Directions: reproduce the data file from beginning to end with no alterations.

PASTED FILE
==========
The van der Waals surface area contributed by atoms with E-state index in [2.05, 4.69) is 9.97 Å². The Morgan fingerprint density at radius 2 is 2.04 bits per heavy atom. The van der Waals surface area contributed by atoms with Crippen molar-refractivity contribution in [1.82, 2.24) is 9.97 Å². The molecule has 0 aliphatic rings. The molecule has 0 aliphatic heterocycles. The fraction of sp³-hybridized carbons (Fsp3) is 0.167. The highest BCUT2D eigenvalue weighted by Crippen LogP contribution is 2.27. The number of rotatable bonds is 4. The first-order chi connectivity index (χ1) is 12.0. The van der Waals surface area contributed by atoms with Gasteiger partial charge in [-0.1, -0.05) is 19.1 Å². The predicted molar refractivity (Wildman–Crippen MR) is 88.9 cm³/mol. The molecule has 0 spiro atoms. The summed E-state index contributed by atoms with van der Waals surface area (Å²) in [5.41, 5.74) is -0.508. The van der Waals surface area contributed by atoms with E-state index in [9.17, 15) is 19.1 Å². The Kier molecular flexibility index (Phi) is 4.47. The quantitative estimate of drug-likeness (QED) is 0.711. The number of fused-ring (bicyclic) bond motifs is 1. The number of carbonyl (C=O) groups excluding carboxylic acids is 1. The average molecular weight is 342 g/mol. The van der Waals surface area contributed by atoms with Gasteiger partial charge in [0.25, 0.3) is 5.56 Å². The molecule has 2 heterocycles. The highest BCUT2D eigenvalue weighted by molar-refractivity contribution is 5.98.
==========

The van der Waals surface area contributed by atoms with E-state index in [2.05, 4.69) is 9.97 Å². The Morgan fingerprint density at radius 2 is 2.04 bits per heavy atom. The van der Waals surface area contributed by atoms with Crippen molar-refractivity contribution in [1.82, 2.24) is 9.97 Å². The molecule has 0 aliphatic rings. The molecule has 0 aliphatic heterocycles. The fraction of sp³-hybridized carbons (Fsp3) is 0.167. The highest BCUT2D eigenvalue weighted by Crippen LogP contribution is 2.27. The number of rotatable bonds is 4. The first-order chi connectivity index (χ1) is 12.0. The van der Waals surface area contributed by atoms with Gasteiger partial charge in [-0.1, -0.05) is 19.1 Å². The predicted molar refractivity (Wildman–Crippen MR) is 88.9 cm³/mol. The molecule has 0 spiro atoms. The summed E-state index contributed by atoms with van der Waals surface area (Å²) in [5.41, 5.74) is -0.508. The van der Waals surface area contributed by atoms with E-state index in [9.17, 15) is 19.1 Å². The Kier molecular flexibility index (Phi) is 4.47. The quantitative estimate of drug-likeness (QED) is 0.711. The number of fused-ring (bicyclic) bond motifs is 1. The number of carbonyl (C=O) groups excluding carboxylic acids is 1. The average molecular weight is 342 g/mol. The van der Waals surface area contributed by atoms with Gasteiger partial charge in [0.25, 0.3) is 5.56 Å². The molecule has 2 heterocycles. The highest BCUT2D eigenvalue weighted by molar-refractivity contribution is 5.98.